Piccola Bussola Ristorante

Elegant eatery known for its extraordinary Neapolitan cuisine resonates with old world.

Piccola Bussola Ristorante is one of three restaurants owned and operated by the Lubrano family. According to John Lubrano, his father opened his first restaurant 30 years ago, naming it "La Bussola," which means compass in Italian. The name was a nod to his father's belief that customers might need some directional assistance in order to find the restaurant, tucked away as it was in downtown Glen Cove.

The family opened their Huntington restaurant, Piccola Bussola in 1994, and quickly established a reputation for fine Neapolitan cuisine in this area. Piccola Bussola means "small compass," but you can take my word for it that the food is so good that it draws customers like a magnet. Piccola Bussola has a steady clientele, and once you go there, you'll understand why. The couple seated behind us, who were enjoying themselves immensely, told us that they dine there twice a week.

The interior resonates with a welcoming old world charm thanks to its honey-toned walls, wood wainscoting, soft lighting, and touches of stained glass. The food is served family-style on large platters by a knowledgeable and experienced staff who aim to please and have been with the restaurant for years.

I was immediately impressed by bruschetta, which we ordered as an appetizer. Hefty slices of crisp garlic bread were the perfect vessels for chopped tomato and red onion, whose freshness and flavor were enhanced by fresh basil and a blend of balsamic vinegar and olive oil.

According to Lubrano, the stuffed artichokes, filled with a mixture of bread crumbs, olives, capers, anchovies and garlic, are very popular appetizers as are the baked clams and fried calamari.

The variety of salads is a tribute to the chef's creativity. On my next visit I would try the roasted beet salad or the arugula salad, which pairs the aromatic green with pears, walnuts and shaved parmesan. The Caesar and combination salads are also quite popular, Lubrano indicated.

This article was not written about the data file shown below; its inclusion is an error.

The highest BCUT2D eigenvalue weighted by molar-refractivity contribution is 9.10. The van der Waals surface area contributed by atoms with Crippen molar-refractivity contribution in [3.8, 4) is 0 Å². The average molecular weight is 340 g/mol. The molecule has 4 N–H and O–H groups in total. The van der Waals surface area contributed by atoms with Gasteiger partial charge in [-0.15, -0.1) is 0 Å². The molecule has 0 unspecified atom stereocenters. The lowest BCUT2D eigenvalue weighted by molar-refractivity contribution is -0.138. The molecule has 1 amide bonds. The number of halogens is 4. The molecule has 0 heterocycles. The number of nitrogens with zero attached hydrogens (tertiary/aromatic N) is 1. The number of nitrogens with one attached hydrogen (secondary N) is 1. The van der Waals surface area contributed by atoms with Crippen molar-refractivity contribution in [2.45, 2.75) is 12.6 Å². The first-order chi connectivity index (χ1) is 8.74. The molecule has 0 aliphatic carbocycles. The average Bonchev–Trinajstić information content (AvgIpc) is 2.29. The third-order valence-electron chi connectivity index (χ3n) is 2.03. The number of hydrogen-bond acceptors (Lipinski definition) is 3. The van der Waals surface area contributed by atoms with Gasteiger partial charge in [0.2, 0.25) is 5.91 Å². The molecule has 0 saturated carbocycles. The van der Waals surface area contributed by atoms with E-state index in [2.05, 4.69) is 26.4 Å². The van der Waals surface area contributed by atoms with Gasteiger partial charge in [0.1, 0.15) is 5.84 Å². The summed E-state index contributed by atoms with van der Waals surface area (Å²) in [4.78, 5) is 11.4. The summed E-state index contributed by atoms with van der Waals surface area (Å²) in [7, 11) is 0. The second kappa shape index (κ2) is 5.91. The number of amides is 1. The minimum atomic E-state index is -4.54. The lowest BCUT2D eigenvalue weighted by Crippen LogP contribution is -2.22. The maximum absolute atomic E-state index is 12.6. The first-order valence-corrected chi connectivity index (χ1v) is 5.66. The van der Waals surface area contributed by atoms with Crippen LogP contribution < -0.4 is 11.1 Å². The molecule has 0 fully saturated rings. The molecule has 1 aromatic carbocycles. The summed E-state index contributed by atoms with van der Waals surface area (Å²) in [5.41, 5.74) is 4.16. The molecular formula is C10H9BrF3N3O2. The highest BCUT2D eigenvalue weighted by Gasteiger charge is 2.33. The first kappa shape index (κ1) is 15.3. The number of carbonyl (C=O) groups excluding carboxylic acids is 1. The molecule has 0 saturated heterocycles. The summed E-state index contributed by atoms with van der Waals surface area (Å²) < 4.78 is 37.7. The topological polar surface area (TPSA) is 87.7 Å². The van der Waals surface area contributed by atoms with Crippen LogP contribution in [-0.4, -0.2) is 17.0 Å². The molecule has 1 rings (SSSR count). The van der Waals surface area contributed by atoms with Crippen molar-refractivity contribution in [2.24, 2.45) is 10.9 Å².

In terms of pasta entrées, there were so many tempting options that it was difficult to make a choice. We were delighted with the Tortellini Alfredo prepared perfectly al dente. Peas and large pieces of prosciutto added interest and texture to the delicious sauce.

Penne Pasquale, which Lubrano said is named for his father, features the cylinder-shaped pasta, peas, mushrooms, asparagus, and pancetta in a tomato sauce touched with cream, and is also a restaurant favorite.

Whole wheat and gluten-free pasta are available.

The Veal Marsala (tender scallopini and mushrooms, adrift in a rich Marsala wine) was excellent. If you are looking for pizzazz, the Veal Sorrentino (veal layered with eggplant, prosciutto and melted mozzarella) will ignite your taste buds. For steak lovers, there's Steak Pizzaiola ( grilled Black Angus in a white wine tomato sauce) and Steak Siciliano (grilled Black Angus topped with crushed garlic and bread crumbs).

My favorite dish of the evening was Chicken Francese, a veritable feast of succulent sautéed breast of chicken in a white wine, lemon, and butter sauce. The chicken was so tender that you could cut it with a fork, with just the right amount of lemon to give the dish a mouthwatering tang. This is hands down the best Chicken Francese that I have ever tasted.

In terms of seafood, there's a palate-pleasing plethora of shrimp, mussel, clam and calamari dishes and you can even have lobster. Each week the menu alternates between different varieties of fish, including red snapper, Chilean sea bass and branzini, Lubrano said. Grilled octopus is so popular that it is always available.

Save room for dessert because Piccola Bussola serves up some extraordinary Italian delicacies. One new entry is their Limoncello Cake which features mascarpone cheese and lime zest topped with crushed white chocolate.

The cannoli that we ordered was a real showstopper. Overflowing with filling and drizzled with caramel, the artful presentation included blueberries and sliced strawberries. It tasted as delicious as it looked.

In terms of prices, one must keep in mind that each dish, even the appetizers, is made to serve two. Appetizers range in price from $8.95 for garlic bread with mozzarella to $19.95 for fried calamari. Salads range from $12.95 for the Caesar salad to $19.95 for the seafood salad. In terms of pasta, there are a number of dishes that two can enjoy for $18.95.

The seafood dishes range in price from $19.95 for Mussels Luciana to $24.95 for Shrimp Diavolo. Most chicken dishes fall into the $19.95 to $22.95 range. The prices for the meat dishes start at $24.95 for Veal Parmigiana or Pizzaiola, and reach a high of $52.95 for the veal chop or the steak dishes.

After eating at Piccola Bussola you just might wish that you could cook as well as Chef Marco, and happily, every few months, guests have the unique opportunity observe a cooking demonstration, and enjoy dinner as well.

Piccola Bussola is open Monday through Thursday from noon to 9:30 pm, Friday, noon to 10 pm, Saturday, 2 to 10:30 pm and Sunday from 2 to 9:30 pm.

To preview the menu, go to piccolabussolarestaurant.com. To inquire about upcoming cooking demonstrations, call the restaurant.

Piccola Bussola

970 W. Jericho Turnpike





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